What ensued invoked mixed emotions, so after digesting a few minutes of speculation, typos and “jump the gun” reporting on the news networks, I went to bed figuring I’d wait until the dust settled in the morning to get more accurate reporting.
When I woke, I found that Americans continued trends that have been characteristic of our nation since the 9/11 attacks (and probably before) by producing a range of reactions and showed the best and worst we have to offer.
Some took to the streets with celebratory chanting, some released a solemn sigh of relief and took time to reflect. Facebook and Twitter were filled with people’s reactions, with a spectrum best represented by two false quotes that became pervasive. I was guilty of tweeting what I thought was a Mark Twain quote from a friend on Facebook — “I’ve never wished a man dead, but I have read some obituaries with great pleasure.” — only to have someone point out that it was a variation of a quote by Clarence Darrow. Words attributed to Martin Luther King Jr. similarly were posted all over Facebook that too turned out to be a fake.
The historic news of Osama bin Laden’s death demonstrated what can be amazing about communications and what can be questionable at best. Not only did Twitter and Facebook scoop the traditional media, social media helped tell the story through official channels such as the White House Flickr stream. As the story developed, it turns out that a Pakistani IT consultant unsuspectingly live tweeted the capture as it happened.
While checking Twitter at lunch, I started to see the unsavory side of the story, starting with a tweet by the Cooking Channel:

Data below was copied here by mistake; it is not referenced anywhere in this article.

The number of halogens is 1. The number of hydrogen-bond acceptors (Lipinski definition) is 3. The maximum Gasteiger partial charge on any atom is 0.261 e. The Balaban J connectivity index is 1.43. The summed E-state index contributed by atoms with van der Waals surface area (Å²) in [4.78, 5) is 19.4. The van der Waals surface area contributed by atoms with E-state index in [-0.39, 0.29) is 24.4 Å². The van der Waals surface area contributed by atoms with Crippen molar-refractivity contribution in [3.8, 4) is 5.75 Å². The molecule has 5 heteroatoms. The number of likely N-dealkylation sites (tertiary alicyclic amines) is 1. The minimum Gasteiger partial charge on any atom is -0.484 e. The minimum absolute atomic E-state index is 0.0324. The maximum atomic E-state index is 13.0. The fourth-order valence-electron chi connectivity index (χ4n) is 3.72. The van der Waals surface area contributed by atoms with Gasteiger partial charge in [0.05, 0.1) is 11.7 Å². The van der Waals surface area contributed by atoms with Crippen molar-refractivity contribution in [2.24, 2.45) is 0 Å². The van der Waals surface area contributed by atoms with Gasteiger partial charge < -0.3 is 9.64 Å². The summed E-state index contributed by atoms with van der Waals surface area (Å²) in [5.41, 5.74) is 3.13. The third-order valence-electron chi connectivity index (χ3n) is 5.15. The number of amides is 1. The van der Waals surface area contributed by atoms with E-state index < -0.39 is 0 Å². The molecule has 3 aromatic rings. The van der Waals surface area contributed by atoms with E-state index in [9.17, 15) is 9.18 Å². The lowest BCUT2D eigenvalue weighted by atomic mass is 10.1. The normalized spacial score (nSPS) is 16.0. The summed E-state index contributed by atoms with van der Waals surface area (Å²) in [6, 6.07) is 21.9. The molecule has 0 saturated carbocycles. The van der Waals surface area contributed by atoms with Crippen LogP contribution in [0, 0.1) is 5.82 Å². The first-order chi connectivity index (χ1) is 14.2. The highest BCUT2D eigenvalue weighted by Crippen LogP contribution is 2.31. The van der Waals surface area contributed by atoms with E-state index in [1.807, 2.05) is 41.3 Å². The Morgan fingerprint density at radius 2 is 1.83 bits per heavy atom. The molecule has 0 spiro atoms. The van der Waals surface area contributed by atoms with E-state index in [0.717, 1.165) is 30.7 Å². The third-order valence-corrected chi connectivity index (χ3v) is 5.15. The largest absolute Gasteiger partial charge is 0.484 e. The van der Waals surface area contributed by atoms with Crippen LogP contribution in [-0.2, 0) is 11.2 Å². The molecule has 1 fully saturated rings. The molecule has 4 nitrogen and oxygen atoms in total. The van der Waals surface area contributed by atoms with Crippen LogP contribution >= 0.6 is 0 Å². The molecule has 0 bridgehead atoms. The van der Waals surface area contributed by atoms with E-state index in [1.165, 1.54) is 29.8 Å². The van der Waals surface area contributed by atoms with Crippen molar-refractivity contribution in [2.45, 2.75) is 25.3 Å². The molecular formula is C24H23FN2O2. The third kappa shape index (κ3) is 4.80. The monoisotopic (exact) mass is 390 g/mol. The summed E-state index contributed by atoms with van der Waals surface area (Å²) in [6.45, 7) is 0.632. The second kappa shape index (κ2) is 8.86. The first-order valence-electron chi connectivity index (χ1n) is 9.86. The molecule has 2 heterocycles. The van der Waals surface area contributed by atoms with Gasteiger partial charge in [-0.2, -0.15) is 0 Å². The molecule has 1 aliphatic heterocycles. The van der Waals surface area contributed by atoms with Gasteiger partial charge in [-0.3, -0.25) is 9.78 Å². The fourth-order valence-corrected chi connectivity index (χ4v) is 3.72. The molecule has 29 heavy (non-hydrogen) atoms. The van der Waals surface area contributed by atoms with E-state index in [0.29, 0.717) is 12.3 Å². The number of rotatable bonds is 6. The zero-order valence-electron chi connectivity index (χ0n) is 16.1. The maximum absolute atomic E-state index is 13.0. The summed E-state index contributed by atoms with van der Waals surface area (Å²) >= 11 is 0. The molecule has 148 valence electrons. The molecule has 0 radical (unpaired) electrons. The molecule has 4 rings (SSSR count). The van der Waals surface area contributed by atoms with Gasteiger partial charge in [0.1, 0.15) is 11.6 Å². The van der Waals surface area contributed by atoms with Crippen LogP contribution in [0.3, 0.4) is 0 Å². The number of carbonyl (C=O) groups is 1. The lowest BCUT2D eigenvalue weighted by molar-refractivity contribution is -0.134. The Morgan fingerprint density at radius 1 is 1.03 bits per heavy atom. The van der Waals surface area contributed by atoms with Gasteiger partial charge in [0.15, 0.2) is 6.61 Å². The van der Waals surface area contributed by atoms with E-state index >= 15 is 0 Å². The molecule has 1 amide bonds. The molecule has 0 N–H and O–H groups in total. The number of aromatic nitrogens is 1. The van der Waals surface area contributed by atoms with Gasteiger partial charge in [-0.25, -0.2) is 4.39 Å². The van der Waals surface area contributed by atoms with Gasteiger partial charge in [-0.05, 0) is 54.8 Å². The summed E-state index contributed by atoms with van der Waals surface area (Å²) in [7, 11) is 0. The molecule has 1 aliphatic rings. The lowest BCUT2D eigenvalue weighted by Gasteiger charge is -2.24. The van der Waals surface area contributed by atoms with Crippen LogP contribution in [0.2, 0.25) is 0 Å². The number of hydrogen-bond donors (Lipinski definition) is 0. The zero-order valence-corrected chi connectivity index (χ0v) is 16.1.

For some reason, using the death of one of the worst terrorists in history to drive traffic to your web page for cookie recipes seemed questionable to me. Cooking Channel was not alone, as the Old Navy in Wilmington NC used the opportunity to sell t-shirts:
Of course this trend could be found on Facebook as well, including a pizza shop in Georgia:
Then there was criminal side of the bin Laden story and the media. Scammers wasted no time to come up with ways of redirecting people from Google Images to sites that would infect their computers with malware and a “death video” scam to gain access to Facebook users’ contacts and collect money.
The Bottom Line
When crafting a communications strategy, I always advise looking for ways to be topical and relevant. Being part of the news cycle rather than being overtaken by it is always smart, but it comes with the responsibility of discretion.
While none of the “bad” examples rise to the level of the Kenneth Cole tweet about the uprisings in Cairo, I question their appropriateness. As communicators, we cannot bemoan the labels of flacks, shills and ambulance chasers if we engage in this sort of behavior or condone it.